Auto Repair Q&A



Cooling System










Auto Repair Products

IAC Valve Idle Surge Fixes

IAC Valve

Erratic idle and idle surges are often due to problems with the idle speed control valve (aka idle air control valve). An idle speed that is not steady (erratic) or that surges (suddenly increases for short periods) is often varnish deposits on the idle air control (IAC) valve. This is a relatively simple fix.

Cleaning the IAC Without Removal

Disconnect the air intake ducts from the throttle body to gain access to the IAC, if required. Start the engine and throttle the idle RPM to between 1,000 and 1,500. This creates the suction into the IAC that you'll need.

Spray throttle cleaner or engine cleaner into the throat of the throttle body towards the idle air bypass port, which is usually on one side or at the top of the throttle body opening. You want 10-12 seconds of continuous spray of cleaner to get into that area and do its work.

As soon as you're done spraying, shut off the engine. Let the cleaner soak into the passages for three or four minutes.

Restart the engine and do the cleaning process again, with RPM at 1,000-1,500 and with spray entering for 10+ seconds.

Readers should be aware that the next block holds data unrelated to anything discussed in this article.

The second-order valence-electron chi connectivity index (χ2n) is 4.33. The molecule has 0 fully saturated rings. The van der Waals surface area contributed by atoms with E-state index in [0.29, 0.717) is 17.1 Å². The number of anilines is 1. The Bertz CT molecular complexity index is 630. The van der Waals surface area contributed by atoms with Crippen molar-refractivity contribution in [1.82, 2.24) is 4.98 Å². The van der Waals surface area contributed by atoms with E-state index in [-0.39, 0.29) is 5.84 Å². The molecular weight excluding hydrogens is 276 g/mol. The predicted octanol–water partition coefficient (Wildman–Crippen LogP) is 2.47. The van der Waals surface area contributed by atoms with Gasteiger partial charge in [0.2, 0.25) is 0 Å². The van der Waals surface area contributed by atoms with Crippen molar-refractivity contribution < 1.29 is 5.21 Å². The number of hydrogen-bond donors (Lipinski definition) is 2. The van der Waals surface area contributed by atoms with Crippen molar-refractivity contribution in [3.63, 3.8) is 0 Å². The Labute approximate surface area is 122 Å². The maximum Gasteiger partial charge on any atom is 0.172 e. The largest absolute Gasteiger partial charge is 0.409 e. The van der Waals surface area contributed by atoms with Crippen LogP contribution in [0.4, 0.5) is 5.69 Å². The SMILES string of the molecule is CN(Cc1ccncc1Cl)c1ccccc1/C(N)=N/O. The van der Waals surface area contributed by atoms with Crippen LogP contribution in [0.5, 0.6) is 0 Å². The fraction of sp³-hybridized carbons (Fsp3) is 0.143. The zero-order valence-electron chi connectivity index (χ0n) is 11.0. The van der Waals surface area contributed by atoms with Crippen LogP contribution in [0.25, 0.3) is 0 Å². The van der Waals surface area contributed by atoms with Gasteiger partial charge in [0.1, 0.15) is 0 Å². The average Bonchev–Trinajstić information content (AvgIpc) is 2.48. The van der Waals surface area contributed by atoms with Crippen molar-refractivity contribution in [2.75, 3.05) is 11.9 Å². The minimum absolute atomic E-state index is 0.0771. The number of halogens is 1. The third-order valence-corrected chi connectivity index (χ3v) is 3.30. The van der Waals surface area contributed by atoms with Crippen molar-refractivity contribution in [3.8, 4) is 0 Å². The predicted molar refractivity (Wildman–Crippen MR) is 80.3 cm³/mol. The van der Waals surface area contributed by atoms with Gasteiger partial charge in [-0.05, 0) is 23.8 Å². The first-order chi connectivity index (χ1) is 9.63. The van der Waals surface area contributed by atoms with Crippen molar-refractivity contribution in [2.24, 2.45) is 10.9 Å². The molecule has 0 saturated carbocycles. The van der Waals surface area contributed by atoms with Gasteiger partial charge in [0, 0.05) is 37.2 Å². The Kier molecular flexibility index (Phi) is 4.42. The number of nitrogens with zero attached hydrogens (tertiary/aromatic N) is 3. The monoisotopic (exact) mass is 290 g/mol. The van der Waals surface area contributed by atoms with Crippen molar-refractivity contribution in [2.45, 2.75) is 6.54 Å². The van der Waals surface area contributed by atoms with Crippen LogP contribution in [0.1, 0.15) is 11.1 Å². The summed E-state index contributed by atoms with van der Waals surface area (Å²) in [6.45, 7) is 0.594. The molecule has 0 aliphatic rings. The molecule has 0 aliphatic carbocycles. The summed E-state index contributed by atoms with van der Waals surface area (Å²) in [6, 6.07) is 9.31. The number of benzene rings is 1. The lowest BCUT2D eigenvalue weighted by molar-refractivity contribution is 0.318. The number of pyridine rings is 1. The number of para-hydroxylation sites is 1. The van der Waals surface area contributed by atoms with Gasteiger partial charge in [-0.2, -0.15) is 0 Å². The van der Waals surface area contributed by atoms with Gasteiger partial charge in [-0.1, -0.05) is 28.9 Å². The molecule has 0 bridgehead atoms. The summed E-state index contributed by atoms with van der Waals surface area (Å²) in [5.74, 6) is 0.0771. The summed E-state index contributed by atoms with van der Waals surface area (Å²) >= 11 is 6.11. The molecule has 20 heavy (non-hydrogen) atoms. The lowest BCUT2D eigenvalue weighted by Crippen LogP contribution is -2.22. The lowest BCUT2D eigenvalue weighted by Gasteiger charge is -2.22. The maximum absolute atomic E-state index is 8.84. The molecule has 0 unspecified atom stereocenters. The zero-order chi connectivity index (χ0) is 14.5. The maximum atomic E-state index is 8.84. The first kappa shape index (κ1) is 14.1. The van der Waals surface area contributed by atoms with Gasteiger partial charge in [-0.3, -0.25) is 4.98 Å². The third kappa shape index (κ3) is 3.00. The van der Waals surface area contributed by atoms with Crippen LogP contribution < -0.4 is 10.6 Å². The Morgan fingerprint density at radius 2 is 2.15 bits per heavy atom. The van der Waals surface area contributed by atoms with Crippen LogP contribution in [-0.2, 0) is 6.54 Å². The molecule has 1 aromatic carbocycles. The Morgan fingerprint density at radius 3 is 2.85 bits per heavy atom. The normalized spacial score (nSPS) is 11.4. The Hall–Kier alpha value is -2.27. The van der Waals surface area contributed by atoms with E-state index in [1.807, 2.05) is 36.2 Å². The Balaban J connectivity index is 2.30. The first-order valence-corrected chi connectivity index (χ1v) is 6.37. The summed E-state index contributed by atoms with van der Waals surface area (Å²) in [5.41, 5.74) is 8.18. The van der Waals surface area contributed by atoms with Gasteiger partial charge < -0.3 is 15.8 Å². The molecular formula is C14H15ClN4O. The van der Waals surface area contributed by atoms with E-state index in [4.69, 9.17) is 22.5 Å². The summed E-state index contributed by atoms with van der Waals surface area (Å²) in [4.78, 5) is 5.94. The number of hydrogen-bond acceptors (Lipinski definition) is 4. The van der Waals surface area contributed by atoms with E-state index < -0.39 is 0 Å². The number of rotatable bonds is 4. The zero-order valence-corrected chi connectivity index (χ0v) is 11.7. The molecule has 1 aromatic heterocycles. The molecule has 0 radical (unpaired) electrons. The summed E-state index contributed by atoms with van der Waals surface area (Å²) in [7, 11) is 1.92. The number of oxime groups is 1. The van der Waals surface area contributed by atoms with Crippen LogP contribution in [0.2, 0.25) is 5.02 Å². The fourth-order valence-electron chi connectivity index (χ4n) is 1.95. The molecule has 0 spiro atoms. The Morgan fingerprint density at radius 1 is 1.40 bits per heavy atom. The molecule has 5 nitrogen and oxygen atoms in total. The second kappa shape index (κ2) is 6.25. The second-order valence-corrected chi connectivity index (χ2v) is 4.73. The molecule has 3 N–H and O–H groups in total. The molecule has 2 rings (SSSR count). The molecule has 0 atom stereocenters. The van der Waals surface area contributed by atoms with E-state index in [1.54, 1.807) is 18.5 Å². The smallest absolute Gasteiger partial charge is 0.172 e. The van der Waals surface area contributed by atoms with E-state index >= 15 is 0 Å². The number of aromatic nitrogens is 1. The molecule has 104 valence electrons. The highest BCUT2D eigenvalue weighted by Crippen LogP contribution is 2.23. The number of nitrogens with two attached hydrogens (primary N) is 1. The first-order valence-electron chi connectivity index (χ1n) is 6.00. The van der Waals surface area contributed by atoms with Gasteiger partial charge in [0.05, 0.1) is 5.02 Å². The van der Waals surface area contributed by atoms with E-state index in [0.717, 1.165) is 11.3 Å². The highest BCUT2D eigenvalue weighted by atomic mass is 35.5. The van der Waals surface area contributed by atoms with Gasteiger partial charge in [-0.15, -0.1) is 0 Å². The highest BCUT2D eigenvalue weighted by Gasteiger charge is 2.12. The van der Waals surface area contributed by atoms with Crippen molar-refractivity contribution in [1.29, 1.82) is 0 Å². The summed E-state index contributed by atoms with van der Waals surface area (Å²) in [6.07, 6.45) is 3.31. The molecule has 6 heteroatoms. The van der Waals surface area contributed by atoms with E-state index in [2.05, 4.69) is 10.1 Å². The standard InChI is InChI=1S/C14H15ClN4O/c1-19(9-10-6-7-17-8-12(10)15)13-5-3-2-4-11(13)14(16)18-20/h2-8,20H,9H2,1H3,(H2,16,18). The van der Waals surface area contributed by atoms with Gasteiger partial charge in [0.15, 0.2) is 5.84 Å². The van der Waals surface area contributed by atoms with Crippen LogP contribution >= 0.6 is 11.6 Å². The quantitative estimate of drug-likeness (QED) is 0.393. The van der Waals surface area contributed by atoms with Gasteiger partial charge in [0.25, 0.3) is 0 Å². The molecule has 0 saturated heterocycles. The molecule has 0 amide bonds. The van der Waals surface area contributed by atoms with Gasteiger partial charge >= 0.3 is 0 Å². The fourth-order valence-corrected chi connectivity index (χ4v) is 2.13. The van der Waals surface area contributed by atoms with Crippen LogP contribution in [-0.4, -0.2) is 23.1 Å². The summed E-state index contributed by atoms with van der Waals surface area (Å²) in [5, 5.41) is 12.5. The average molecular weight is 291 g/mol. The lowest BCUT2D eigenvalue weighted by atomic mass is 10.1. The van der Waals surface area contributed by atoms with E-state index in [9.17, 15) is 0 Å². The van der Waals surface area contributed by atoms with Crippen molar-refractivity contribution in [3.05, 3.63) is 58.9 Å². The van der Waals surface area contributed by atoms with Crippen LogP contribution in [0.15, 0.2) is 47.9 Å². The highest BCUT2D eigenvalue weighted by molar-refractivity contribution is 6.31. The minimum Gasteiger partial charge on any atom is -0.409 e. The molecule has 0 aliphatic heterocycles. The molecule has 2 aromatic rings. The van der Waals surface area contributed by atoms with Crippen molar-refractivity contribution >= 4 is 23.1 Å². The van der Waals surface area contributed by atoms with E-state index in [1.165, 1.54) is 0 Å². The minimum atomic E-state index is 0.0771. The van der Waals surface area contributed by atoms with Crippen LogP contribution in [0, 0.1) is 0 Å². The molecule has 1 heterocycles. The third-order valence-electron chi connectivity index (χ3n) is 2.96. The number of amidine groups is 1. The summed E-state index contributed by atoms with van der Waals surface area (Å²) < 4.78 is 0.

Turn off the engine and reattach intake ducts. Restart the engine and hold RPM as close to 2,000 as you can. Do this until the exhaust stops emitting white smoke, usually a minute or two.

Removing the IAC for Cleaning

If the idle surge has not been completely fixed with the above cleaning process, you may need to remove and thoroughly clean, or even replace, the idle air control instead.

Remove whatever is required to gain access to the IAC, usually the ductwork as above. Then remove the IAC by unplugging its control wiring (most IACs have a coupling right at their base) and removing the screws that hold the IAC in place. There are usually two or three and they are usually on the "top" or upward-facing portion of the IAC opposite of where it attaches to the manifold.

Once the IAC unit is off the car, clean its surface that attaches to the vehicle thoroughly, then use engine or throttle cleaner directly into the IAC's ports. do it in five or six-second blasts, then let it soak for three or four minutes and repeat. Three cycles will usually thoroughly coat and break up any varnish and carbon that may be blocking the valve.

Reattach to the vehicle, re-install the ductwork, and start the engine. Run at around 2,000 RPM until white smoke stops emitting from the exhaust; usually two or three minutes.

If this does not solve the idle surge or erratic idle problem, then you may need to replace the IAC instead.